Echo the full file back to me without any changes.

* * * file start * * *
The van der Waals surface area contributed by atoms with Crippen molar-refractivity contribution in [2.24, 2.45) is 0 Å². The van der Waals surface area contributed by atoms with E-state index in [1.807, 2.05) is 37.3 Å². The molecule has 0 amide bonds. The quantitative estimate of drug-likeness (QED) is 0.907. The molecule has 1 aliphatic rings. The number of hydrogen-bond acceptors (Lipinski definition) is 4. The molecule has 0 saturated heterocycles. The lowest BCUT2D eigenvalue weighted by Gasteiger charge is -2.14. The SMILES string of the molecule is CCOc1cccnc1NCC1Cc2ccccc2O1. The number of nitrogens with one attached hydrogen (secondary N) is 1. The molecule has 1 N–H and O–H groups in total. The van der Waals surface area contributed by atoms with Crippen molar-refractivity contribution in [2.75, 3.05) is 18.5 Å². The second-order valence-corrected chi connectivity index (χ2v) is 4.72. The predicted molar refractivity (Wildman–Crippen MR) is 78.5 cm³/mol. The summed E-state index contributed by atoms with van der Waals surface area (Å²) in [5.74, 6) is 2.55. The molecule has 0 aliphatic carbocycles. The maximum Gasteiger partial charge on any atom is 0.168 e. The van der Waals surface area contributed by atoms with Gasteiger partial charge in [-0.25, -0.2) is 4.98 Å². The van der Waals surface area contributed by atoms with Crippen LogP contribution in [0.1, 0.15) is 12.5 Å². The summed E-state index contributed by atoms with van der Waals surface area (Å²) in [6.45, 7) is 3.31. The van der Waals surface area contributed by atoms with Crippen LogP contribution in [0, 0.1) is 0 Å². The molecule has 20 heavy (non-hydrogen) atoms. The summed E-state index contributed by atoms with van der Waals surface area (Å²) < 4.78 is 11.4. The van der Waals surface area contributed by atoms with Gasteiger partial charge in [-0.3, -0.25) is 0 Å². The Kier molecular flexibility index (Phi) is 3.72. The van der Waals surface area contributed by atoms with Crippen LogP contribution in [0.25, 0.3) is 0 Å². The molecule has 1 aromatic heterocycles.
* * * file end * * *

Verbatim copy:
The van der Waals surface area contributed by atoms with Crippen molar-refractivity contribution in [2.24, 2.45) is 0 Å². The van der Waals surface area contributed by atoms with E-state index in [1.807, 2.05) is 37.3 Å². The molecule has 0 amide bonds. The quantitative estimate of drug-likeness (QED) is 0.907. The molecule has 1 aliphatic rings. The number of hydrogen-bond acceptors (Lipinski definition) is 4. The molecule has 0 saturated heterocycles. The lowest BCUT2D eigenvalue weighted by Gasteiger charge is -2.14. The SMILES string of the molecule is CCOc1cccnc1NCC1Cc2ccccc2O1. The number of nitrogens with one attached hydrogen (secondary N) is 1. The molecule has 1 N–H and O–H groups in total. The van der Waals surface area contributed by atoms with Crippen molar-refractivity contribution in [2.75, 3.05) is 18.5 Å². The second-order valence-corrected chi connectivity index (χ2v) is 4.72. The predicted molar refractivity (Wildman–Crippen MR) is 78.5 cm³/mol. The summed E-state index contributed by atoms with van der Waals surface area (Å²) in [5.74, 6) is 2.55. The molecule has 0 aliphatic carbocycles. The maximum Gasteiger partial charge on any atom is 0.168 e. The van der Waals surface area contributed by atoms with Gasteiger partial charge in [-0.25, -0.2) is 4.98 Å². The van der Waals surface area contributed by atoms with Crippen LogP contribution in [0.1, 0.15) is 12.5 Å². The summed E-state index contributed by atoms with van der Waals surface area (Å²) in [6.45, 7) is 3.31. The van der Waals surface area contributed by atoms with Crippen LogP contribution in [0, 0.1) is 0 Å². The molecule has 20 heavy (non-hydrogen) atoms. The summed E-state index contributed by atoms with van der Waals surface area (Å²) < 4.78 is 11.4. The van der Waals surface area contributed by atoms with Gasteiger partial charge in [-0.3, -0.25) is 0 Å². The Kier molecular flexibility index (Phi) is 3.72. The van der Waals surface area contributed by atoms with Crippen LogP contribution in [0.25, 0.3) is 0 Å². The molecule has 1 aromatic heterocycles.